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John Tanner: Growing Up a captive, Part XL

As the winter became more severe John Tanner returned to his “sunjegwum” where he had cached a supply of meat and was expecting to live on it for the remainder of winter. It was empty, it had been broken into and every pound of meat was gone. Hunger near he was compelled to go in pursuit of Buffalo which because of the sternness of the winter drove them to the woods so fortunately in a few days he killed a number of them.

It happened one night, Old Woman and others of his family dreamed of a bear close to their lodge, the next morning John searched for him and found his hole and shot him. John waited until the smoke cleared and saw the bear laying at the bottom, headfirst he entered the den to pull it out the light low, he did not perceive that he was still alive until he put his hand upon him. The bear turned and in John’s words “sprang upon him,” he retreated as fast as he could and all the while the bear was snapping his teeth so near him he felt the warmth of his breath, he iterated that the bear may have seized him at any time, but it didn’t. He caught up his gun as leaped from the mouth of the den the bear pursuing him very closely, as soon as he thought he had gained a tad of distance he fired behind himself and broke its jaw and it soon fell dead, afterwards John had second thoughts about going down into a bear’s den. Late in the winter the Buffalo were so plenty about them that they killed them with bows and caught some of the younger ones with nooses of leather.

As the sugar season came on they went to Buffalo Hump Lake two days journey from the head if the Pembinah River to hunt beaver taking their wives but left Old Woman and the children to make sugar. It was their intention to kill enough beaver to enable them to each purchase a good horse intending to join a war-party against the Sioux the ensuing summer. In ten days, John killed forty-two large and fine beaver and with those he traveled to the Mouse River Trading House to buy a horse, the Trader had promised to sell him a very large and beautiful horse and John was very much dissatisfied to find that the horse had been sold to The North West Company. John told the trader that since the horse went to the North West there was no reason the beaver shouldn’t go there too so crossing to the other side he bought a large gray mare for thirty skins, it was a good horse in some respects, as good as the other but it did not please him as well. John returned to the Great Wood River to look for Old Woman but she had gone to Red River, he followed.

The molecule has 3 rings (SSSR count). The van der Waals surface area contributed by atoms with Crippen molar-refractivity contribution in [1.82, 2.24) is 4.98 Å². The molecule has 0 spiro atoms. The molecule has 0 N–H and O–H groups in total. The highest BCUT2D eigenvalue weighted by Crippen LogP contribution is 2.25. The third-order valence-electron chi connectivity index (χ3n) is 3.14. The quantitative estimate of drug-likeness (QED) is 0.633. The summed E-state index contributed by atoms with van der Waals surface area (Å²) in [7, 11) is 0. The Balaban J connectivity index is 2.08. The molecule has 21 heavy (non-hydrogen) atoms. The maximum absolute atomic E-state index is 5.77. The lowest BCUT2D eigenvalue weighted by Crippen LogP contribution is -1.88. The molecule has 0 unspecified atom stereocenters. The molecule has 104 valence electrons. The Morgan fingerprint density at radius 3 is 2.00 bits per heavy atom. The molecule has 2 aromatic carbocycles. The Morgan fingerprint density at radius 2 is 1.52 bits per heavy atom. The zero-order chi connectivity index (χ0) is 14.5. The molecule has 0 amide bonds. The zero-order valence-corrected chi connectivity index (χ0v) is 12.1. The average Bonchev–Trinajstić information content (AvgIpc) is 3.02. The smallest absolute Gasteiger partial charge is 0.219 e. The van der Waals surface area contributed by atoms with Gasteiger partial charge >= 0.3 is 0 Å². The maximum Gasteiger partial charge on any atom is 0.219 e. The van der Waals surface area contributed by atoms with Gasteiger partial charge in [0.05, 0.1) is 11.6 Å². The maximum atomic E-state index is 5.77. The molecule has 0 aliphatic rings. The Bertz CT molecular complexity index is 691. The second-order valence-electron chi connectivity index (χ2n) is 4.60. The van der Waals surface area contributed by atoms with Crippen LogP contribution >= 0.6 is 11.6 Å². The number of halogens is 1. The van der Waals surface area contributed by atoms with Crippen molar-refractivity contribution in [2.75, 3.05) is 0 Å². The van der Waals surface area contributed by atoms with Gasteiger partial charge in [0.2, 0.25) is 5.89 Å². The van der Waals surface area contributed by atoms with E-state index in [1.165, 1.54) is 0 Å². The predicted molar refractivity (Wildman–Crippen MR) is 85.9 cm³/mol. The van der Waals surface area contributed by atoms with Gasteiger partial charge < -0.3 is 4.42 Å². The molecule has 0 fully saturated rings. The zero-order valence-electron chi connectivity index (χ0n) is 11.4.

They remained for some time at the mouth of the Assinneboin with many Indians gathered around them including several of his wife’s relatives who he had not met. Among them was an uncle who was a cripple and had not been able to walk for years. He had heard that John was a white man and that convinced him that John could not hunt, he commented to John’s wife, “Well my daughter I hear you are married, does your husband ever kill any game?” Yes, she replied “if a moose or an elk has lost his road or wants to die and comes and stands in his path he will sometimes kill it”. Her uncle requested that if John went hunting and he killed anything will you give me the skin to make some moccasins, this was said in derision. John killed an elk that day and gave it to him and continued to be successful, he gave game to all of his wife’s relatives and soon heard no more ridicule. After some time the game became exhausted and they found it necessary to disperse in various directions, John and family went about ten miles up the Assinneboin where they found two lodges that were relatives of his wife and when they first arrived were offered food and would have been provided more had her husband not arrived, after that they gave them nothing even though they had plenty of meat, John did not suffer his wife to buy meat from them as they wished.

The next morning he prepared to hunt.

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